¶4 An examination of the evidence establishes that the Eddleman residence was burglarized on or about the 1st of June, 1976. However, the only evidence directly connecting J.S. with the offense is the testimony of T.R., the admitted accomplice. Seemingly, the only other evidence which might inferentially connect the juvenile with the crime is the testimony of Officer Rinehart regarding the juvenile's father bringing into the Sheriff's Office the two guns which apparently had been taken in the Eddleman burglary. However, there is no testimony of the father or from Officer Rinehart regarding the source from whom the father recovered the guns and, thus, the evidence fails and falls short of any attempt to corroborate the testimony of T.R.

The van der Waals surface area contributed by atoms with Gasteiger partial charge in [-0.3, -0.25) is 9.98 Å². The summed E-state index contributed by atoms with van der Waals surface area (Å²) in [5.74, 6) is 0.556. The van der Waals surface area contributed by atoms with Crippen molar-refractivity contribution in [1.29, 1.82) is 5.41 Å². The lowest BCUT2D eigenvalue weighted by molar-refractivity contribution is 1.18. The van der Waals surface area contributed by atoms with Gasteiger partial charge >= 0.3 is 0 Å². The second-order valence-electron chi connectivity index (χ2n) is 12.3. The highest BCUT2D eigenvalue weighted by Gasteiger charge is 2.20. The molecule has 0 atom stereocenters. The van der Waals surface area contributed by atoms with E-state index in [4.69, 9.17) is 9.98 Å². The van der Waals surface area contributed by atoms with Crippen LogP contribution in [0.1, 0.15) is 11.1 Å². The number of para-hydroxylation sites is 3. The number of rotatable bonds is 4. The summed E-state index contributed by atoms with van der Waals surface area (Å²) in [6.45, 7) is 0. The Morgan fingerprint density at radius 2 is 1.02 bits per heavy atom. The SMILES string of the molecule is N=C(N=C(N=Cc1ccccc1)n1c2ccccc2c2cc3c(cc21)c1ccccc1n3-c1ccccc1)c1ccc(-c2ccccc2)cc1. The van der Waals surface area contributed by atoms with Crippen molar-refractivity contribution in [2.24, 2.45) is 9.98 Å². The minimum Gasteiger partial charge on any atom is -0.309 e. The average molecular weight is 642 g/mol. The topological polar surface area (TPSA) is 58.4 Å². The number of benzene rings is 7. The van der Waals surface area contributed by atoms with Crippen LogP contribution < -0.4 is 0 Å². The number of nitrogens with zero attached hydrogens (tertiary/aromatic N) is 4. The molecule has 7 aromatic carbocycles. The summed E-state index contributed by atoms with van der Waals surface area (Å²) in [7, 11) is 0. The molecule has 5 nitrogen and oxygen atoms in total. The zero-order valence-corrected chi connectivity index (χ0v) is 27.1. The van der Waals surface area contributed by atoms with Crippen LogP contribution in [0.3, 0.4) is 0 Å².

¶5 We do observe that corroboration of an accomplice's testimony in juvenile proceedings has not been previously required by this Court. See, Kern v. State, Okl.Cr., 522 P.2d 644 (1974). Yet subsequent to the Kern decision this Court did enunciate the rule that an accomplice's testimony in a juvenile proceeding must be corroborated in an adjudicatory hearing when the juvenile may be adjudicated a delinquent child. See, Smith v. State, Okl.Cr., 525 P.2d 1251 (1974). Especially noteworthy and an appropriate consideration is this Court's decision in State v. Wofford, Okl.Cr., 549 P.2d 823 (1976), wherein this Court concluded that 22 O.S. 1971 § 742 [22-742],